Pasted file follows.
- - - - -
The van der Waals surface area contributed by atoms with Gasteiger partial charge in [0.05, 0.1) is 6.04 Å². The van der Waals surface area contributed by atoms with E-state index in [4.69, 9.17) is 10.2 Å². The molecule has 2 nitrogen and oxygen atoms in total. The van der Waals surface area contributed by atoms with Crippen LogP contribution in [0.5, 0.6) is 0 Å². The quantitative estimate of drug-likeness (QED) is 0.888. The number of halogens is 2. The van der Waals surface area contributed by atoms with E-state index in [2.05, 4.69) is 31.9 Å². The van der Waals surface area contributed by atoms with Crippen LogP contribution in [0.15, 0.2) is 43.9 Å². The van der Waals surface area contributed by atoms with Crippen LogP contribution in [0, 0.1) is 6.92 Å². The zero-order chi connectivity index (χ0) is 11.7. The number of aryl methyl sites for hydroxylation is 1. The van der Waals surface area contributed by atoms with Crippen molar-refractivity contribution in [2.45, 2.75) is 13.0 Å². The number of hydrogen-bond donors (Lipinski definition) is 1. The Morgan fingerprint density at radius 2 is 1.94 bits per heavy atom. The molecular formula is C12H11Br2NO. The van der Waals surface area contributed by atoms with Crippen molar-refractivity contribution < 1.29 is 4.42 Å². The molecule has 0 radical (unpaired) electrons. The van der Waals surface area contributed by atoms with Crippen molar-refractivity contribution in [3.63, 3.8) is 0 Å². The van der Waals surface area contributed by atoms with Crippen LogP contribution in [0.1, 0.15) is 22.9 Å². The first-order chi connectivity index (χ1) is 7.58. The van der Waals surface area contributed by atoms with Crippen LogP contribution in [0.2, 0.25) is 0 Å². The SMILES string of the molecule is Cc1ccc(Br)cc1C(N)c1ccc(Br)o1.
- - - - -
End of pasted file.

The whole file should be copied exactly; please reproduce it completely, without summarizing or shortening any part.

The van der Waals surface area contributed by atoms with Gasteiger partial charge in [0.05, 0.1) is 6.04 Å². The van der Waals surface area contributed by atoms with E-state index in [4.69, 9.17) is 10.2 Å². The molecule has 2 nitrogen and oxygen atoms in total. The van der Waals surface area contributed by atoms with Crippen LogP contribution in [0.5, 0.6) is 0 Å². The quantitative estimate of drug-likeness (QED) is 0.888. The number of halogens is 2. The van der Waals surface area contributed by atoms with E-state index in [2.05, 4.69) is 31.9 Å². The van der Waals surface area contributed by atoms with Crippen LogP contribution in [0.15, 0.2) is 43.9 Å². The van der Waals surface area contributed by atoms with Crippen LogP contribution in [0, 0.1) is 6.92 Å². The zero-order chi connectivity index (χ0) is 11.7. The number of aryl methyl sites for hydroxylation is 1. The van der Waals surface area contributed by atoms with Crippen molar-refractivity contribution in [2.45, 2.75) is 13.0 Å². The number of hydrogen-bond donors (Lipinski definition) is 1. The Morgan fingerprint density at radius 2 is 1.94 bits per heavy atom. The molecular formula is C12H11Br2NO. The van der Waals surface area contributed by atoms with Crippen molar-refractivity contribution < 1.29 is 4.42 Å². The molecule has 0 radical (unpaired) electrons. The van der Waals surface area contributed by atoms with Crippen molar-refractivity contribution in [3.63, 3.8) is 0 Å². The van der Waals surface area contributed by atoms with Crippen LogP contribution in [0.1, 0.15) is 22.9 Å². The first-order chi connectivity index (χ1) is 7.58. The van der Waals surface area contributed by atoms with Crippen LogP contribution in [0.2, 0.25) is 0 Å². The SMILES string of the molecule is Cc1ccc(Br)cc1C(N)c1ccc(Br)o1.